In contemporary contexts, a mezuzah is the scroll of parchment inside a container that is affixed to the right side of a doorpost—on the upper third of the doorframe. Two passages are written on the mezuzah parchment: Deuteronomy 6:4‒9 and 11:13‒21. The container holding these sacred passages is usually rectangular and decorated. In the image to the left, the Hebrew letter ש has been inscribed on the container. It represents the first letter of God’s name Shaddai (Hebrew: שדי).

Mezuzot (plural of mezuzah) are attached to the doorframes of Jewish homes and synagogues. This is done to fulfill the command of Deuteronomy 6:9 to write the law “on the doorposts of your house and on your gates.” Some even believe that a mezuzah is needed on the doorframe of every room—not just on the entry to the house.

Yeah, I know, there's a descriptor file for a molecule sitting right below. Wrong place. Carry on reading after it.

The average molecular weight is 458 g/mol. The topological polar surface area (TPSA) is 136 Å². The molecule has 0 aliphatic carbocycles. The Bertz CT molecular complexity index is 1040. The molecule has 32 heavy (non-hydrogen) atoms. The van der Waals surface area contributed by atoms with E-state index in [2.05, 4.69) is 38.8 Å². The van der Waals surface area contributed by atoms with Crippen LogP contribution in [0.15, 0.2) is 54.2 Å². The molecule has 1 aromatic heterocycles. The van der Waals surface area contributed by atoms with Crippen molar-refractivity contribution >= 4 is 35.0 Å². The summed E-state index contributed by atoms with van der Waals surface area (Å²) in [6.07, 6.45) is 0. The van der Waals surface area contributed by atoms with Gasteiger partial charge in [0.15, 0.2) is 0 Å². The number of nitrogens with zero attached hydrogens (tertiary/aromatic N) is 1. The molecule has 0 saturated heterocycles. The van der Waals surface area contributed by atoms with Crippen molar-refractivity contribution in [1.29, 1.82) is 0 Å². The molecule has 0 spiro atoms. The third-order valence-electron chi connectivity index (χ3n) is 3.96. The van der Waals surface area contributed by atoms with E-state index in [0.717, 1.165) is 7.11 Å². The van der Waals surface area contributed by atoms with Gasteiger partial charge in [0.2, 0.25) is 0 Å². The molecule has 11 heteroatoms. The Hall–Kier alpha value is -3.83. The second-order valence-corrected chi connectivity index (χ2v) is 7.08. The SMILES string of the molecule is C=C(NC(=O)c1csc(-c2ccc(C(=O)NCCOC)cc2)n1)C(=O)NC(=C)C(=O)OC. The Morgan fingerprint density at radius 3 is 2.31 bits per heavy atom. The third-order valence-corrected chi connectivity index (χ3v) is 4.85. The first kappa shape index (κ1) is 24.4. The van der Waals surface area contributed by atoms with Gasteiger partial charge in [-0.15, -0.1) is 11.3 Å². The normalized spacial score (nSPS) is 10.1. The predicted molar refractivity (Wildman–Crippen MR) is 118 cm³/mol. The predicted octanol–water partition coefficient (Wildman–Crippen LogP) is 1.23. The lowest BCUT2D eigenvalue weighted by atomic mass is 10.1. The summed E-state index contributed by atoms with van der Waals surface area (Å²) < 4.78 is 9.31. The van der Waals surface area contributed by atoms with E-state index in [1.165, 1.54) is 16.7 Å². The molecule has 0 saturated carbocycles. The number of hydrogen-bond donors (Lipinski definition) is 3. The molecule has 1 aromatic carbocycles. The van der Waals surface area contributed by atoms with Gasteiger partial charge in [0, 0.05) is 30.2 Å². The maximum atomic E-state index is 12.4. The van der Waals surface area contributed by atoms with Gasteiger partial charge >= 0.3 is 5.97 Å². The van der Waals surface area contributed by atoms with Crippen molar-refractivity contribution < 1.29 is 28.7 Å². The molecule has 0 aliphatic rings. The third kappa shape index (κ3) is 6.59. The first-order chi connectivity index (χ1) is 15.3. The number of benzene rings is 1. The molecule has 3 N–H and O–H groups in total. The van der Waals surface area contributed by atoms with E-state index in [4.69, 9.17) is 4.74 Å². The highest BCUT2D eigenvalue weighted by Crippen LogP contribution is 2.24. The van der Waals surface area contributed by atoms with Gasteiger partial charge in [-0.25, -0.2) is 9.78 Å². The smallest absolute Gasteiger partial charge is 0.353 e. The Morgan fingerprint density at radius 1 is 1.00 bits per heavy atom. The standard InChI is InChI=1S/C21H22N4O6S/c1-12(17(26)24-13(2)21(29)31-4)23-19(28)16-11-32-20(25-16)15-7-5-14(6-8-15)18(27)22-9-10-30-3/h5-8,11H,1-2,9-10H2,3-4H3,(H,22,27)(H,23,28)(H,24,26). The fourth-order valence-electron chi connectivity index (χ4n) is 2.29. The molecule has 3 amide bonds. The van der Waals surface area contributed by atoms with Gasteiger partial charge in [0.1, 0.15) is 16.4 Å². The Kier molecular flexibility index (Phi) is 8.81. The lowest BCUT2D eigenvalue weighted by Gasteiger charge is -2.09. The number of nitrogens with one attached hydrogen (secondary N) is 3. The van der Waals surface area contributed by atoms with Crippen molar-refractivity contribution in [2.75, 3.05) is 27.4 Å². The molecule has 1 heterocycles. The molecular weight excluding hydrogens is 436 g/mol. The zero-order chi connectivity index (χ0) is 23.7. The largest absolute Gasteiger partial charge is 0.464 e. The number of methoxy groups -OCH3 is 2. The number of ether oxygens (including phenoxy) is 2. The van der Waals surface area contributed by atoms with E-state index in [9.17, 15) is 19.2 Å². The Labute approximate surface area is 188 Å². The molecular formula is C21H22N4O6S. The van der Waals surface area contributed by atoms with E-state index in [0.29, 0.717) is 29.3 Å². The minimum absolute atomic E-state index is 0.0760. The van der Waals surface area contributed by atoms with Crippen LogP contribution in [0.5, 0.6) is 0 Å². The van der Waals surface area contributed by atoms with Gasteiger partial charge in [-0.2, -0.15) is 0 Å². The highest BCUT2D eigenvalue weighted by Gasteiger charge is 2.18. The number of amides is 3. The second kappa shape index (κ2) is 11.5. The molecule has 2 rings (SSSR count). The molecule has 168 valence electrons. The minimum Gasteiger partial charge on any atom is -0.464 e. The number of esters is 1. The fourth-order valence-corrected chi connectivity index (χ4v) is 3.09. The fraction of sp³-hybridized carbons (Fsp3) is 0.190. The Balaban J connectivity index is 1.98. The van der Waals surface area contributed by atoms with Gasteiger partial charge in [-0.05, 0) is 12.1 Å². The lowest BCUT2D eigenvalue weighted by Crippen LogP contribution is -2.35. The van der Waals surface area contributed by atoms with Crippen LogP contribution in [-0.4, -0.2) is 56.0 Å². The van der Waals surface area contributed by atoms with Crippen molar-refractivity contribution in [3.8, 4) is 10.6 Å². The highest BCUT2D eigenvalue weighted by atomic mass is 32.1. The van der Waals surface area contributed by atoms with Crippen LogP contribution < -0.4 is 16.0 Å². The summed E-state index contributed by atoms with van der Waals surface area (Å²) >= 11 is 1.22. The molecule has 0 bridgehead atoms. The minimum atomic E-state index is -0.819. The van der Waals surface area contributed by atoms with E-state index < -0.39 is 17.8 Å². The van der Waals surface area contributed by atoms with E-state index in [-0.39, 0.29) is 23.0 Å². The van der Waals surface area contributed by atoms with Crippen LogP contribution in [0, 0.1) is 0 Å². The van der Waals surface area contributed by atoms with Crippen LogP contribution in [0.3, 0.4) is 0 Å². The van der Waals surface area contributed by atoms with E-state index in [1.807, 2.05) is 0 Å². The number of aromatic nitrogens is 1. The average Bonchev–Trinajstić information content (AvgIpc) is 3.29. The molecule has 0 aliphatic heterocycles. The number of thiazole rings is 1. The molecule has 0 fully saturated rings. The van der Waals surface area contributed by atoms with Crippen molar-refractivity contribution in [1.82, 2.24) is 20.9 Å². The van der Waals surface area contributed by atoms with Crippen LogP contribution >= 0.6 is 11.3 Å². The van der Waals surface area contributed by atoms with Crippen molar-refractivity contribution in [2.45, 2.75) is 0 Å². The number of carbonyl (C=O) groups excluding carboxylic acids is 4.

While this is the usual reference of a mezuzah today, it is obviously not what is meant in 1 Kings when describing Solomon’s Temple. For the definition of those mezuzot, we need to look further afield.